Still another group is looking for Mt. Ararat, where the Bible says Noah landed after the flood. This group is looking to confirm the tradition that nearby Mt. Cudi (Judi Dagh) is really Mt. Ararat, as recorded in the Quran, Sura 11.44.
By: Robin Ngo
In 2015, UNESCO added the archaeological complex at Al-Maghtas, Jordan—called the Biblical “Bethany beyond the Jordan”—to its World Heritage List. Another tradition places the baptismal site on the west bank of the Jordan River—in Israel.
By: David Christian Clausen
The traditional location of the Upper Room, a site featured in the New Testament Gospels, is today placed on the southern end of Mount Zion […]
By: Marek Dospěl
Jesus’ Last Supper and the Tomb of David are traditionally associated with a building called the Cenacle in Jerusalem. Can archaeology shed light on these traditions?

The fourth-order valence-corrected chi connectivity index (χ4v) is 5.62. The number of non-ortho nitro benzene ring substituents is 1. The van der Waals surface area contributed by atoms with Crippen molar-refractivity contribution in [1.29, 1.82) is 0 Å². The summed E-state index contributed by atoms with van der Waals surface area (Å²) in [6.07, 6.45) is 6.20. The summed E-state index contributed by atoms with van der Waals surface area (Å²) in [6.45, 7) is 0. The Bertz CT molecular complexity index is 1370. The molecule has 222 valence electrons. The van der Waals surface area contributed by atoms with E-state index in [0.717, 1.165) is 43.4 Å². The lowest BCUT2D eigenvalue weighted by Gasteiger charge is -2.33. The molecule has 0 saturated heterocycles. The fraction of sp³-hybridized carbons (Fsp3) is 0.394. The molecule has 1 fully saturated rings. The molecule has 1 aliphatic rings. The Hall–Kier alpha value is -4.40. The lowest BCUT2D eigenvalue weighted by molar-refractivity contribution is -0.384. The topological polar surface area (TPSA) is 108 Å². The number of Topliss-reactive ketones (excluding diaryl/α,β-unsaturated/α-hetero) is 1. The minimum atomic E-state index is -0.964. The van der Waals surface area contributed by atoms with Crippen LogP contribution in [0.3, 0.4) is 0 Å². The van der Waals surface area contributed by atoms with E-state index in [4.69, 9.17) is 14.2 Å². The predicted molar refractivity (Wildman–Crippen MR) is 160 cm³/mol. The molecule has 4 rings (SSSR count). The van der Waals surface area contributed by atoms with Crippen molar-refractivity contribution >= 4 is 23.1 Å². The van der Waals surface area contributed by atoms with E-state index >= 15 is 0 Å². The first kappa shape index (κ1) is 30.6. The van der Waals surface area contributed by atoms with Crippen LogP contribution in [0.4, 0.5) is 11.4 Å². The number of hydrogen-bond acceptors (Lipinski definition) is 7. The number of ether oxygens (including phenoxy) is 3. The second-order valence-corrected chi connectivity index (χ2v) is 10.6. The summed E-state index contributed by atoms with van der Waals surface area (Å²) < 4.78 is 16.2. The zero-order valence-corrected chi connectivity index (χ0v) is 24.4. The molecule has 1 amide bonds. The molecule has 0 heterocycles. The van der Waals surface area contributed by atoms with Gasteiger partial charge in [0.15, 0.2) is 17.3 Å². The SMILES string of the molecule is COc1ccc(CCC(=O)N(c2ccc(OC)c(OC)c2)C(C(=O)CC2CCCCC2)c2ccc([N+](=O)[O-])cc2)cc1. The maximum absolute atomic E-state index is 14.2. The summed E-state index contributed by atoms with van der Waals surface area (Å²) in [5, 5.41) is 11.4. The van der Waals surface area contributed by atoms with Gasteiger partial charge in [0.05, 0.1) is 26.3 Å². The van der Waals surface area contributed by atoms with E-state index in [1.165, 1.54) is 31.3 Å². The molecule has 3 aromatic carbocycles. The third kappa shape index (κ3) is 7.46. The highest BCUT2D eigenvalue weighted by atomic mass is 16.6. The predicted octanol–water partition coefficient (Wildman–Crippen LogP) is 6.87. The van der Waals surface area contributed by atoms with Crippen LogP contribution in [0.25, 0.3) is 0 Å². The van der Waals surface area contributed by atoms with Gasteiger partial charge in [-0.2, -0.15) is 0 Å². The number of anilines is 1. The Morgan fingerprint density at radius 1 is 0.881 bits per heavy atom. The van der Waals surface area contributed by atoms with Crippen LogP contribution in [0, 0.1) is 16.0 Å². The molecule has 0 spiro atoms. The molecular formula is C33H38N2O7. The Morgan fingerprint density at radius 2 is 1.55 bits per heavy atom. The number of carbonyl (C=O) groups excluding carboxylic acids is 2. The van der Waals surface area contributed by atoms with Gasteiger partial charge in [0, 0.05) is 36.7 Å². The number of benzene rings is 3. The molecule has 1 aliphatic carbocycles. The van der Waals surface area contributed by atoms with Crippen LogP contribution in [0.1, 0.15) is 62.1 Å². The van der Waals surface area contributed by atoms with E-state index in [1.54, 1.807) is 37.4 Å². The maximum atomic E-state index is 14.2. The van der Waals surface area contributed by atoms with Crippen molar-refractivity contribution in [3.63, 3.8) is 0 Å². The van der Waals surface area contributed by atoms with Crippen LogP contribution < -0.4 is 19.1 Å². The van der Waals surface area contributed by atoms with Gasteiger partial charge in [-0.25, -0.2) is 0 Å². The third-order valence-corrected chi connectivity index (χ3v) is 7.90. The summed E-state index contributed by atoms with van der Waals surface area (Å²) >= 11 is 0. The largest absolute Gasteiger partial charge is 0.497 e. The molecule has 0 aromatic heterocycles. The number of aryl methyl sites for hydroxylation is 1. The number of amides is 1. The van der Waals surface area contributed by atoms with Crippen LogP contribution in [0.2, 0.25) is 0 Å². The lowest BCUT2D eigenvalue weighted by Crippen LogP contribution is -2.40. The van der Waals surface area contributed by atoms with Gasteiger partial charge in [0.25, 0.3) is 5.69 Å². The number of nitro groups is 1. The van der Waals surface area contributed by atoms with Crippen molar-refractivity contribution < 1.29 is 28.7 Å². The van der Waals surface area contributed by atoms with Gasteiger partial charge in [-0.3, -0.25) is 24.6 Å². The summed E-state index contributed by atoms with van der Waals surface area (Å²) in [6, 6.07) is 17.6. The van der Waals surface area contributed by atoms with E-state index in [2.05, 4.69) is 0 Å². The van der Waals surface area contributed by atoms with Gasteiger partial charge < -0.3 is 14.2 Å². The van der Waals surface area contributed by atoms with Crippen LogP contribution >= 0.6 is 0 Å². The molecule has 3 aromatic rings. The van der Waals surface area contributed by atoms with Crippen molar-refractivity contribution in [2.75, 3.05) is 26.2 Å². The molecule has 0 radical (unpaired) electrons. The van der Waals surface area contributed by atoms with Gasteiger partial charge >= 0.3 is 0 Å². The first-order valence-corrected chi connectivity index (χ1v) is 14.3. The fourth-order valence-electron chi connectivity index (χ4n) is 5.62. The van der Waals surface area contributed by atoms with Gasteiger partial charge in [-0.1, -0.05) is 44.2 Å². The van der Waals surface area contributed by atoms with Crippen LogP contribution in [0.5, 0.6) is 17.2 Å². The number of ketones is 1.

By: Megan Sauter
Laodicea was a wealthy city in western Turkey that flourished for centuries. Why does the author of the Book of Revelation call the church of Laodicea “lukewarm”—neither hot nor cold? Recent excavations at the site might provide the answer.
Some of the most famous churches in Jerusalem were built during the Christian Crusades by Crusaders wishing to memorialize sites they believed to have great Christian significance.
The stories of Sodom and its destruction, whether historical or not, were clearly understood to have occurred near the Dead Sea, among the so-called “cities of the plain” mentioned in Genesis 13, verse 12. But where exactly was this plain, and was a particular site associated with Sodom?
By: Megan Sauter
Bethsaida appears seven times in the Bible. Jesus performed miracles there (e.g., Matthew 11:21; Mark 8:22), and it was the hometown of the apostles Peter, […]